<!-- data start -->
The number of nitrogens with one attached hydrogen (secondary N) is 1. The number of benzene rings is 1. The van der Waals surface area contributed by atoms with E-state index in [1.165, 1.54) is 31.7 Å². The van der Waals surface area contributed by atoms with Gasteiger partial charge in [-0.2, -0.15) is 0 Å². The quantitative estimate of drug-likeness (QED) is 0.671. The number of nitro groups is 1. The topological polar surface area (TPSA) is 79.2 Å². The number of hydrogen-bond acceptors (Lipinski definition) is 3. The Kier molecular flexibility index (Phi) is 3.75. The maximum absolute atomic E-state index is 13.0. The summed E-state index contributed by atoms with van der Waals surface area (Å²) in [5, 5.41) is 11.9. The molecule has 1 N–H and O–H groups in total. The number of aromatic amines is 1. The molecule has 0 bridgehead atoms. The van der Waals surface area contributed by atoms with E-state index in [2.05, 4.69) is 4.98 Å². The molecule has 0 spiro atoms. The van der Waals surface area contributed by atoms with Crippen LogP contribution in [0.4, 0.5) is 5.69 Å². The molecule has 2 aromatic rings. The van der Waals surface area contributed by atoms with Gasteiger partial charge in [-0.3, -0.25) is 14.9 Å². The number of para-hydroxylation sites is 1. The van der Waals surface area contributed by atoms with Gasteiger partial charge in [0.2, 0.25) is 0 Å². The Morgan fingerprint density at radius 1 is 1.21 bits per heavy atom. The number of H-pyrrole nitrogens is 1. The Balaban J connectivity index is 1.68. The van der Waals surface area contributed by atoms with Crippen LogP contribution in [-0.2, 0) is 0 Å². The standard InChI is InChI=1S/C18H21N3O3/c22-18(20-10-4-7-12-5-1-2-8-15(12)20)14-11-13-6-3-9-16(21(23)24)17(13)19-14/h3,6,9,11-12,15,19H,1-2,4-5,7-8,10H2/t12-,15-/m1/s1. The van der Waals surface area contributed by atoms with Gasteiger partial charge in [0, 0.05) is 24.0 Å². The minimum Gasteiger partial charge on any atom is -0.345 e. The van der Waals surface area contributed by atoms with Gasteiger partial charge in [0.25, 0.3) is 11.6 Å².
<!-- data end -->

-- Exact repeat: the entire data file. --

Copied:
The number of nitrogens with one attached hydrogen (secondary N) is 1. The number of benzene rings is 1. The van der Waals surface area contributed by atoms with E-state index in [1.165, 1.54) is 31.7 Å². The van der Waals surface area contributed by atoms with Gasteiger partial charge in [-0.2, -0.15) is 0 Å². The quantitative estimate of drug-likeness (QED) is 0.671. The number of nitro groups is 1. The topological polar surface area (TPSA) is 79.2 Å². The number of hydrogen-bond acceptors (Lipinski definition) is 3. The Kier molecular flexibility index (Phi) is 3.75. The maximum absolute atomic E-state index is 13.0. The summed E-state index contributed by atoms with van der Waals surface area (Å²) in [5, 5.41) is 11.9. The molecule has 1 N–H and O–H groups in total. The number of aromatic amines is 1. The molecule has 0 bridgehead atoms. The van der Waals surface area contributed by atoms with E-state index in [2.05, 4.69) is 4.98 Å². The molecule has 0 spiro atoms. The van der Waals surface area contributed by atoms with Crippen LogP contribution in [0.4, 0.5) is 5.69 Å². The molecule has 2 aromatic rings. The van der Waals surface area contributed by atoms with Gasteiger partial charge in [-0.3, -0.25) is 14.9 Å². The number of para-hydroxylation sites is 1. The van der Waals surface area contributed by atoms with Gasteiger partial charge in [0.2, 0.25) is 0 Å². The Morgan fingerprint density at radius 1 is 1.21 bits per heavy atom. The number of H-pyrrole nitrogens is 1. The Balaban J connectivity index is 1.68. The van der Waals surface area contributed by atoms with Crippen LogP contribution in [-0.2, 0) is 0 Å². The standard InChI is InChI=1S/C18H21N3O3/c22-18(20-10-4-7-12-5-1-2-8-15(12)20)14-11-13-6-3-9-16(21(23)24)17(13)19-14/h3,6,9,11-12,15,19H,1-2,4-5,7-8,10H2/t12-,15-/m1/s1. The van der Waals surface area contributed by atoms with Gasteiger partial charge in [0, 0.05) is 24.0 Å². The minimum Gasteiger partial charge on any atom is -0.345 e. The van der Waals surface area contributed by atoms with Gasteiger partial charge in [0.25, 0.3) is 11.6 Å².